- Strings, trumpet, timpani, organ. D major. An operatic soprano solo entry without the orchestral prelude. Rather an operatic version of the Gloria de Angelis, with a dramatic rising figure on excelsis. The solo opening mimics the declamatory character of the chant setting, where as the fluttering accompaniment, tempo, and flashy rising figure borrow from the drama of opera to heighten the attention on the solo.
- A very transparent opening fortissimo Allegro maestoso e vivace on Gloria in E in 3/4 time with Gloria neatly mirroring the -uu rhythm alternating with racing scales and with very narrow intervals make this opening very declamatory in nature.
- Full orchestra. Beethoven's colossal opening begins with the orchestra fortissimo Allegro vivace in D. The gripping rising figure, suggestive of attention, praise, and joy in the horns and winds over the rising semiquaver figure in the strings is simply overwhelming. The sheer magnitude astounds us but the force roars on as the horns pound out a triplet figure and the inner voices enter two bars and a third apart, still fortissimo. They hasten through the phrase, Gloria in excelsis in 8th notes only to hold onto Deo in half-notes. The outer voices then enter two bars apart at the unison with the same material before the choir joins together on Gloria. Here we have expressed both the utmost desire to praise God and the utmost energy with which to do it.
1. Mass of Creation Marty Haugen [YouTube]
2. Mass of God's Promise Dan Schutte [YouTube]
3. Mass of Light David Haas [YouTube]
4. Mass of Wisdom Steven R. Janco [YouTube]
5. Mass of Resurrection Randall deBruyn [YouTube]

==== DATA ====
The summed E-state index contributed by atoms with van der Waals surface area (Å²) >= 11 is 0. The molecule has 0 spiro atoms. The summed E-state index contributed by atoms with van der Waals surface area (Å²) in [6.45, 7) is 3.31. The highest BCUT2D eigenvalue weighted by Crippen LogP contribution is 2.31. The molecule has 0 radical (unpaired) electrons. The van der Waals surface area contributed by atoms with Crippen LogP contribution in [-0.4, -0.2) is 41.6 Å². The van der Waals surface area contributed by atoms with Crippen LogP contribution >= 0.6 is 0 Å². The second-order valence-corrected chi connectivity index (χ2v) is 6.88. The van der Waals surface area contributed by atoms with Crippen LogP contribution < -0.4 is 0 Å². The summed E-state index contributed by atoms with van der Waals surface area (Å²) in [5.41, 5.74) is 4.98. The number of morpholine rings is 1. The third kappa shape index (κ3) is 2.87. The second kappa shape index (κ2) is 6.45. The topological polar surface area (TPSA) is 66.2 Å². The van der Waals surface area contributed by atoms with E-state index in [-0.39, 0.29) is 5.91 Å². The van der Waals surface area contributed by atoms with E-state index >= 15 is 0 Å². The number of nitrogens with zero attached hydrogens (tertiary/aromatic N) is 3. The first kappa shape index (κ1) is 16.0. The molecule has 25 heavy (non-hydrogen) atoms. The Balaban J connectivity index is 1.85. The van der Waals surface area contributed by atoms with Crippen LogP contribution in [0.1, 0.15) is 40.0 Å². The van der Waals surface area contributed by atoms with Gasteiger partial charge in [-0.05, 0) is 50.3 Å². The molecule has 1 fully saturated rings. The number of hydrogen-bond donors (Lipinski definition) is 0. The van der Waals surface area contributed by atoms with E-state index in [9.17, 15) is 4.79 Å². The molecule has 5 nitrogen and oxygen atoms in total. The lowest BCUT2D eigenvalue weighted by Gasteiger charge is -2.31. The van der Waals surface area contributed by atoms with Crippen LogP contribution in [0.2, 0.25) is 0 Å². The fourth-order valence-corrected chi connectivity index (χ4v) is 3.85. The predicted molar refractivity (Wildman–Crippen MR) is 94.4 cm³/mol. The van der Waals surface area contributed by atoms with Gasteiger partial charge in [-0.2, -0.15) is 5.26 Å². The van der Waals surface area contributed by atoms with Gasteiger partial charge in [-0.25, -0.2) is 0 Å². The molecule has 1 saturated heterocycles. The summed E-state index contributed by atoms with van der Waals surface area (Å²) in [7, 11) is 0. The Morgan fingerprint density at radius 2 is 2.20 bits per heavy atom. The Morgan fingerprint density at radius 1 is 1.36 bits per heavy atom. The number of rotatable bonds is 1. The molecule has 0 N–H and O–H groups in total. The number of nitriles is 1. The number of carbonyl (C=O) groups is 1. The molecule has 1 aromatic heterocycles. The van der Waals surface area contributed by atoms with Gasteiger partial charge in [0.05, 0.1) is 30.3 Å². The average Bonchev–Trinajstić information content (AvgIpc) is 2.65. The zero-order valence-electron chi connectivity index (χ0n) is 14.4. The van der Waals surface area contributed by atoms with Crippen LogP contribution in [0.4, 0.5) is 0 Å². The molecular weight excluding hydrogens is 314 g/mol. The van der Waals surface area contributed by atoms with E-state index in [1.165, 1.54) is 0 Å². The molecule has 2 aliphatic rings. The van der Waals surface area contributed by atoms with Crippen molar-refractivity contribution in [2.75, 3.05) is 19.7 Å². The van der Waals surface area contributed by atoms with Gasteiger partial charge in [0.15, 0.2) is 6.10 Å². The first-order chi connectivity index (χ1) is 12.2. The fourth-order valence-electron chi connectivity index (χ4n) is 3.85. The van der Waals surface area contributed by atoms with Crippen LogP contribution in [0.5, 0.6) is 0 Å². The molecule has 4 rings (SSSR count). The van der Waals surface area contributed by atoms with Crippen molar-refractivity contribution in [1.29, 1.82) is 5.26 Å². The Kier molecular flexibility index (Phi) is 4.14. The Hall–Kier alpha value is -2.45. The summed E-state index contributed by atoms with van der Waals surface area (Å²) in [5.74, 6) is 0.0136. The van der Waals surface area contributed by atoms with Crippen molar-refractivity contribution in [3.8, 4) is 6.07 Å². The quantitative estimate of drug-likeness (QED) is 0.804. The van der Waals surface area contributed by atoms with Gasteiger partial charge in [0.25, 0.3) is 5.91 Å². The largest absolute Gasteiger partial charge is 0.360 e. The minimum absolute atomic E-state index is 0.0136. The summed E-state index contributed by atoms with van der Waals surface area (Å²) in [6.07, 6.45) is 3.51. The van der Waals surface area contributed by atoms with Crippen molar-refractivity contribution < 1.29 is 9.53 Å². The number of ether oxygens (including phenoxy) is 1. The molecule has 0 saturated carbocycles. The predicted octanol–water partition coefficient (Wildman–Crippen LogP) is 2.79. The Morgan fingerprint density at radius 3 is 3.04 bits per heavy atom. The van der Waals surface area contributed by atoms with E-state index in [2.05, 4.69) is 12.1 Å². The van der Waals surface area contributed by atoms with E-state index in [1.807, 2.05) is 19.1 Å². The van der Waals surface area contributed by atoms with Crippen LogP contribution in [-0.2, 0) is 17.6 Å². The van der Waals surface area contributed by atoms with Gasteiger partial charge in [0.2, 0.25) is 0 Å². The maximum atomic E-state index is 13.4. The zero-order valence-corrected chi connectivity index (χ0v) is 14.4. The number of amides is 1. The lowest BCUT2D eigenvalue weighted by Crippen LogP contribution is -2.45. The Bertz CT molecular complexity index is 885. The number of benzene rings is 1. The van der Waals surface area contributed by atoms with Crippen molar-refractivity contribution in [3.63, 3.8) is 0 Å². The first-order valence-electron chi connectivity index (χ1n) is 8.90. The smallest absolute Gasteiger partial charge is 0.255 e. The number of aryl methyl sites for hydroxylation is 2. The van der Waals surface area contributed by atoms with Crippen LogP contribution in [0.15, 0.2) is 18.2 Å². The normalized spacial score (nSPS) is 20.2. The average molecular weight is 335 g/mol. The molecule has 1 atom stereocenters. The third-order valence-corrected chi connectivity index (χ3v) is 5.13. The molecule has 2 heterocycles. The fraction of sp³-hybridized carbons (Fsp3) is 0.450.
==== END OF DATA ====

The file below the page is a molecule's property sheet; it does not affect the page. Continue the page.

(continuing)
6. Heritage Mass Owen Alstott [YouTube]
I can't even describe these pieces. They have no character. I can discern no reason behind any particular note, figure or issue of instrumentation. There is no reason why anything ought to be the way it is thus there is no obvious purpose to it, whatever the composer intended. Nothing is conveyed. Sure Schutte's trumpet part is for the trumpet, but it's not a fanfare figure. It's just something for trumpet. And the subsequent rhythms, why are they the way they are? Why add "peace on Earth?" In deBruyn's Mass of Resurrection, why are the words phrased as they are? The rhythm is so very awkward. We are a long way from the crisp rhythms we saw in the classical pieces and the fluidity of the chant.
In Haas' opening, why follow "Glory to God in the Highest" with "Glory to God" in the same part? Why draw out "people" and repeat "to people?" Because there are a lot of people? Janco's trumpet part is likewise without discernible character and why does he emphasize "earth?" Because Earth is big? Again, we area long way from the tone painting in the classical examples.
Alstott's mass opens with a completely nondescript phrase and after that I'm lost. There is no structural or theological reason for any of these things to be a particular way. They're just "something" and although the pieces make sense to the people who wrote them, the ideas are not in the music and therefore listeners cannot respond to it.
Now that we've described these pieces we can see that specific tropes, practices and structures can have apparent significance. In the absence of such, what is there? As T.S. Eliot said, "Only by the form, the pattern / Can words or music reach / The stillness. . ."
In our next look at sacred music we will ask some more pointed questions about compositional practice and see why specific structures have specific meanings. We will consider:
- declamation vs. development
- strophic vs. through-composed
- audience relationship with solo singer vs. relationship with chorus
- time in an aria vs. time in drama
- contextualizing detail and the need for large-scale structure